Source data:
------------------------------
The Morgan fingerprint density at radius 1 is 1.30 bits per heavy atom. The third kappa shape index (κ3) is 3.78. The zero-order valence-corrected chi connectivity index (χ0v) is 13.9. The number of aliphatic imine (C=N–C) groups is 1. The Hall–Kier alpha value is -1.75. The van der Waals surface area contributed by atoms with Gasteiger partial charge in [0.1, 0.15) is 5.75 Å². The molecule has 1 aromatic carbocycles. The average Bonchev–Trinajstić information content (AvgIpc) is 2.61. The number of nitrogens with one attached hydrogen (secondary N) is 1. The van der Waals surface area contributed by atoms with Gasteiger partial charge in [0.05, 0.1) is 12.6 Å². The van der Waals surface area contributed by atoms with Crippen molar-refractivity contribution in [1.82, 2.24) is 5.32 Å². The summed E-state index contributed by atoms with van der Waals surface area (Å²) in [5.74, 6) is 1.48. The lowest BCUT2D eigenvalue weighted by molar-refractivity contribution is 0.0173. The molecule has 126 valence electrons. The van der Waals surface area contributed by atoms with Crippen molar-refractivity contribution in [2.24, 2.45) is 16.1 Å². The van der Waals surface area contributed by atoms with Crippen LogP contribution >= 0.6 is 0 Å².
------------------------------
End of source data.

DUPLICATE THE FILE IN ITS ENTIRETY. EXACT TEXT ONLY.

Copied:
The Morgan fingerprint density at radius 1 is 1.30 bits per heavy atom. The third kappa shape index (κ3) is 3.78. The zero-order valence-corrected chi connectivity index (χ0v) is 13.9. The number of aliphatic imine (C=N–C) groups is 1. The Hall–Kier alpha value is -1.75. The van der Waals surface area contributed by atoms with Gasteiger partial charge in [0.1, 0.15) is 5.75 Å². The molecule has 1 aromatic carbocycles. The average Bonchev–Trinajstić information content (AvgIpc) is 2.61. The number of nitrogens with one attached hydrogen (secondary N) is 1. The van der Waals surface area contributed by atoms with Gasteiger partial charge in [0.05, 0.1) is 12.6 Å². The van der Waals surface area contributed by atoms with Crippen molar-refractivity contribution in [1.82, 2.24) is 5.32 Å². The summed E-state index contributed by atoms with van der Waals surface area (Å²) in [5.74, 6) is 1.48. The lowest BCUT2D eigenvalue weighted by molar-refractivity contribution is 0.0173. The molecule has 126 valence electrons. The van der Waals surface area contributed by atoms with Crippen molar-refractivity contribution in [2.24, 2.45) is 16.1 Å². The van der Waals surface area contributed by atoms with Crippen LogP contribution >= 0.6 is 0 Å².